ECB’s Lagarde says ‘probably passed lowest point’ of economic crisis

European Central Bank Chief Christine Lagarde. (AFP)
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Updated 27 June 2020

ECB’s Lagarde says ‘probably passed lowest point’ of economic crisis

FRANKFURT: The worst of the economic crisis unleashed by the coronavirus is likely over, European Central Bank Chief Christine Lagarde said on Friday, warning however that the new normal will look different from what was before.

“We probably have passed the lowest point. I say that with some trepidation because of course there could be a severe second wave if we learn anything from the Spanish flu,” she told an online conference. “We are not going to return to the status quo. It’s going to be different. The recovery is going to be incomplete and transformational.”

The hardest hit industries — such as airlines, hospitality and entertainment — will emerge from the crisis “in a different shape,” while new sectors may arise.

The recovery would also be at different paces. “It’s going to be a continent at a time,” warned Lagarde.

The International Monetary Fund predicted in its latest forecasts on Wednesday that the world economy would contract by 4.9 percent in 2020, before growing 5.4 percent next year.

The contraction is most dramatic for the eurozone, which will see the economy shrink 10.2 percent.

China in contrast, could yet post growth of 1 percent for 2020, according to the IMF.

Former IMF chief Lagarde said central banks had been playing their part to mitigate the damage. “The central banks I think have responded massively, diligently to the challenge and we will continue to do so,” she said. “Call it whatever it takes, call it using all the levers . . . The mandate is the same — our mandate is price stability.”

But while central banks have in the past complained about being asked to do the heavy lifting while governments keep their coffers tightly shut, Lagarde said this time “what is very special is that for once, monetary policies and fiscal polices worked hand in hand.”

In Europe, Germany has taken the lead in digging deep into its treasury, unleashing over a trillion euros worth of aid to shore up the economy. German Chancellor Angela Merkel and France’s President Emmanuel Macron have also sketched out the backbone of $840 million fund proposed by EU chief Ursula von der Leyen to bolster the bloc’s economy.

The move blasts through Germany’s traditional opposition to “subsidise” other member state outgoings, as it would include grants — with no repayment obligation — to those hardest hit by the crisis.

Analysts urge Canada to focus on boosting the economy

Updated 06 July 2020

Analysts urge Canada to focus on boosting the economy

  • Canada lost one of its coveted triple-A ratings in June when Fitch downgraded it for the first time

TORONTO: Canada should focus on boosting economic growth after getting pummeled by the COVID-19 crisis, analysts say, even as concerns about the sustainability of its debt are growing, with Fitch downgrading the nation’s rating just over a week ago.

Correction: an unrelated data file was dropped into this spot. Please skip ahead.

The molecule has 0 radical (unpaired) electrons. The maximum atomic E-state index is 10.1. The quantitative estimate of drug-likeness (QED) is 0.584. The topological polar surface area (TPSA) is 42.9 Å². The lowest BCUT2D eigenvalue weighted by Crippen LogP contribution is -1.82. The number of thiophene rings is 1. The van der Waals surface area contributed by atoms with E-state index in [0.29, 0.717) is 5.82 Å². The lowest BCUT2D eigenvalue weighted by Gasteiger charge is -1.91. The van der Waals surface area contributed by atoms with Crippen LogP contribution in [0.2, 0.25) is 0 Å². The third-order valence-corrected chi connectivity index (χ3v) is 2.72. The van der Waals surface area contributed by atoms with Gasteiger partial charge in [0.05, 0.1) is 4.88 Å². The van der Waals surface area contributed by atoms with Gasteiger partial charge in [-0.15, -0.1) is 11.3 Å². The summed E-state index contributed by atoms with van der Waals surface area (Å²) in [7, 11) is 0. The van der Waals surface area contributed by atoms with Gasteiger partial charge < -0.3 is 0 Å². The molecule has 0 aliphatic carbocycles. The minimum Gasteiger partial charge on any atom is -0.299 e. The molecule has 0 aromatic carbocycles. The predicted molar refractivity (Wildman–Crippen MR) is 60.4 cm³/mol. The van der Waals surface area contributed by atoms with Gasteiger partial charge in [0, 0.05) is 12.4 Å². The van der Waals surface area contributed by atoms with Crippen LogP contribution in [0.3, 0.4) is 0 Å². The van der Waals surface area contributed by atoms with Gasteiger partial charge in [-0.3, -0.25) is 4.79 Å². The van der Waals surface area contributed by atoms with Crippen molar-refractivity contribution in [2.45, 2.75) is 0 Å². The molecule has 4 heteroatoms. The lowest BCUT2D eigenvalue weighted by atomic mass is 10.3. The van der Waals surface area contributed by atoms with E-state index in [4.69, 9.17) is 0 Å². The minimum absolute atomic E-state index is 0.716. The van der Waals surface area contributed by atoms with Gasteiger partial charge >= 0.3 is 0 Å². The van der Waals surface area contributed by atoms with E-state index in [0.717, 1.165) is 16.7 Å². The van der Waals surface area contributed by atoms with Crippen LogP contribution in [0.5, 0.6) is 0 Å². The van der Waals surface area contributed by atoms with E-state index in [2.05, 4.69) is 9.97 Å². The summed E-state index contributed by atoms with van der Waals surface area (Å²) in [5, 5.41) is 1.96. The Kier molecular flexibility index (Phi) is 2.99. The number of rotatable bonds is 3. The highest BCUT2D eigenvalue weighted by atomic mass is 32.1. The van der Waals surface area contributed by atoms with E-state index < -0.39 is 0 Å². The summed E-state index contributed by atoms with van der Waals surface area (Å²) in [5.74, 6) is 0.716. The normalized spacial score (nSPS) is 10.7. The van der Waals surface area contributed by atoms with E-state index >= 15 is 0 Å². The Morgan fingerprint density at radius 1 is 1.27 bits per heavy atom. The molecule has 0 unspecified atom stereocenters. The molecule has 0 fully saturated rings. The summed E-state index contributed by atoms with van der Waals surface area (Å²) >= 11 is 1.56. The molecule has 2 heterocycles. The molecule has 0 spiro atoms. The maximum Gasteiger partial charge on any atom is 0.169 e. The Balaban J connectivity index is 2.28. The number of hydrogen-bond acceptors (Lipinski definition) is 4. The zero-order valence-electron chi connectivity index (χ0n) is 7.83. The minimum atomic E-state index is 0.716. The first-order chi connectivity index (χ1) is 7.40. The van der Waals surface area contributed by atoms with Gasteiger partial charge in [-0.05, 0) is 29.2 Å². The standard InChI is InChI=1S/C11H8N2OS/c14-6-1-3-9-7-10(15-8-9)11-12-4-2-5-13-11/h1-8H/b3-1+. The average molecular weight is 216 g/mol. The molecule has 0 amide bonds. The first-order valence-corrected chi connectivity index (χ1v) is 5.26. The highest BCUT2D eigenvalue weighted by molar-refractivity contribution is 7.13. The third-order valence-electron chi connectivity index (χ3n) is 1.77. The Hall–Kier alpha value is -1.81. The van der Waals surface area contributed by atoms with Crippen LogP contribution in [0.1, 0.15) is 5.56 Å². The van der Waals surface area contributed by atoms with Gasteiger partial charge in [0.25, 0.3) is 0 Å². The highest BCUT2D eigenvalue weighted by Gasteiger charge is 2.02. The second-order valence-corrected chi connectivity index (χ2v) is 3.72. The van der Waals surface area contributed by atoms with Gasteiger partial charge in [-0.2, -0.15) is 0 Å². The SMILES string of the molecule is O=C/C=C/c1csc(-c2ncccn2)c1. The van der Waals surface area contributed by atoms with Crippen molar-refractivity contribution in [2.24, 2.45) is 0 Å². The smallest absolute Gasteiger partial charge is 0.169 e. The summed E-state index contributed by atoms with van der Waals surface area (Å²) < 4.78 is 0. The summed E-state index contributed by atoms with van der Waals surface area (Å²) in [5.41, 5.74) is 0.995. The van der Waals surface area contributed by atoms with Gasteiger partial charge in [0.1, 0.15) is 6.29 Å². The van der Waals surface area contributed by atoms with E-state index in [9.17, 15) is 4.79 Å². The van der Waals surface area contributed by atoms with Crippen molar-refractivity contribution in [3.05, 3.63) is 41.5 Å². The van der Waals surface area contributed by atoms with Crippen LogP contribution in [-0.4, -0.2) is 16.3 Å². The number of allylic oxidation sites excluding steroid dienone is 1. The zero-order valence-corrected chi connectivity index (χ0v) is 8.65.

Canadian Finance Minister Bill Morneau will deliver a “fiscal snapshot” on Wednesday that will outline the current balance sheet and may give an idea of the money the government is setting aside for the future.

As the economy recovers, some fiscal support measures, which are expected to boost the budget deficit sharply, could be wound down and replaced by incentives meant to get people back to work and measures to boost economic growth, economists said.

“The only solution to these large deficits is growth, so we need a transition to a pro-growth agenda,” said Craig Wright, chief economist at Royal Bank of Canada. The IMF expects Canada’s economy to contract by 8.4 percent this year. Ottawa is already rolling out more than C$150 billion in direct economic aid, including payments to workers impacted by COVID-19.

Further stimulus measures could include a green growth strategy, as well as spending on infrastructure, including smart infrastructure, economists said. Smart infrastructure makes use of digital technology.

“We have to make sure that government spending is calibrated to the economy of the future rather than the economy of the past,” Wright said.

Canada lost one of its coveted triple-A ratings in June when Fitch downgraded it for the first time, citing the billions of dollars in emergency aid Ottawa has spent to help bridge the downturn caused by COVID-19 shutdowns.

Standard & Poor’s, Moody’s and DBRS still give Canadian debt the highest rating. At DBRS, Michael Heydt, the lead sovereign analyst on Canada, says his concern is about potential structural damage to the economy if the slowdown lingers too long.

Fiscal policymakers “need to be confident that there is a recovery underway before they start talking about (debt) consolidation,” Heydt said.

Fitch expects Canada’s total government debt will rise to 115.1 percent of GDP in 2020 from 88.3 percent in 2019.

Royce Mendes, a senior economist at CIBC Capital Markets, said the economy still needs more support.

“Turning too quickly toward austerity would be a clear mistake,” he said.